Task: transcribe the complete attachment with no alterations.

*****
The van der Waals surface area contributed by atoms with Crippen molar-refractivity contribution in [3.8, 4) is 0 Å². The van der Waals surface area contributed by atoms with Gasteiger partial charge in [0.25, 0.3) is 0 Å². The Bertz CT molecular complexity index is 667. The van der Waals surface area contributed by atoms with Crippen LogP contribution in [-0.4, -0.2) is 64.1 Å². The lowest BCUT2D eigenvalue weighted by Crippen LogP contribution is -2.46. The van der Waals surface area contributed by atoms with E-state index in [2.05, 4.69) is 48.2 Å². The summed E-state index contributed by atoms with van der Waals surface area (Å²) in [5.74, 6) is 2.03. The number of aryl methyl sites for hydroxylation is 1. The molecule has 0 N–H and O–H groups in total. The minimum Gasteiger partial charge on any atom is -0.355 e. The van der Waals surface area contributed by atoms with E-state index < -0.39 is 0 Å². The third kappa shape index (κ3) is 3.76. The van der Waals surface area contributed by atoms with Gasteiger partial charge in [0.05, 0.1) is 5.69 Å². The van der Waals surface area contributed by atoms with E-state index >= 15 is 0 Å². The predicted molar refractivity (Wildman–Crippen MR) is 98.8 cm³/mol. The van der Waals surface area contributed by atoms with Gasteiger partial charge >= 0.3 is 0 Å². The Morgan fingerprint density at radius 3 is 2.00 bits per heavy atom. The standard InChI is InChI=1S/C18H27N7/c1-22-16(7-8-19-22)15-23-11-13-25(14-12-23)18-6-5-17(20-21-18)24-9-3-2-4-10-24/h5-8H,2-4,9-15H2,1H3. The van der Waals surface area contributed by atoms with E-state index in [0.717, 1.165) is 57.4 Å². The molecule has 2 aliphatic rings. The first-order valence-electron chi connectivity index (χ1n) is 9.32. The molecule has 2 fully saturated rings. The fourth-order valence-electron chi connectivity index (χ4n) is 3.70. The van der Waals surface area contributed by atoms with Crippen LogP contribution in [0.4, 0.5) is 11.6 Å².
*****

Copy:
The van der Waals surface area contributed by atoms with Crippen molar-refractivity contribution in [3.8, 4) is 0 Å². The van der Waals surface area contributed by atoms with Gasteiger partial charge in [0.25, 0.3) is 0 Å². The Bertz CT molecular complexity index is 667. The van der Waals surface area contributed by atoms with Crippen LogP contribution in [-0.4, -0.2) is 64.1 Å². The lowest BCUT2D eigenvalue weighted by Crippen LogP contribution is -2.46. The van der Waals surface area contributed by atoms with E-state index in [2.05, 4.69) is 48.2 Å². The summed E-state index contributed by atoms with van der Waals surface area (Å²) in [5.74, 6) is 2.03. The number of aryl methyl sites for hydroxylation is 1. The molecule has 0 N–H and O–H groups in total. The minimum Gasteiger partial charge on any atom is -0.355 e. The van der Waals surface area contributed by atoms with E-state index < -0.39 is 0 Å². The third kappa shape index (κ3) is 3.76. The van der Waals surface area contributed by atoms with Gasteiger partial charge in [0.05, 0.1) is 5.69 Å². The van der Waals surface area contributed by atoms with E-state index >= 15 is 0 Å². The predicted molar refractivity (Wildman–Crippen MR) is 98.8 cm³/mol. The van der Waals surface area contributed by atoms with Gasteiger partial charge >= 0.3 is 0 Å². The Morgan fingerprint density at radius 3 is 2.00 bits per heavy atom. The standard InChI is InChI=1S/C18H27N7/c1-22-16(7-8-19-22)15-23-11-13-25(14-12-23)18-6-5-17(20-21-18)24-9-3-2-4-10-24/h5-8H,2-4,9-15H2,1H3. The van der Waals surface area contributed by atoms with E-state index in [0.717, 1.165) is 57.4 Å². The molecule has 2 aliphatic rings. The first-order valence-electron chi connectivity index (χ1n) is 9.32. The molecule has 2 fully saturated rings. The fourth-order valence-electron chi connectivity index (χ4n) is 3.70. The van der Waals surface area contributed by atoms with Crippen LogP contribution in [0.4, 0.5) is 11.6 Å².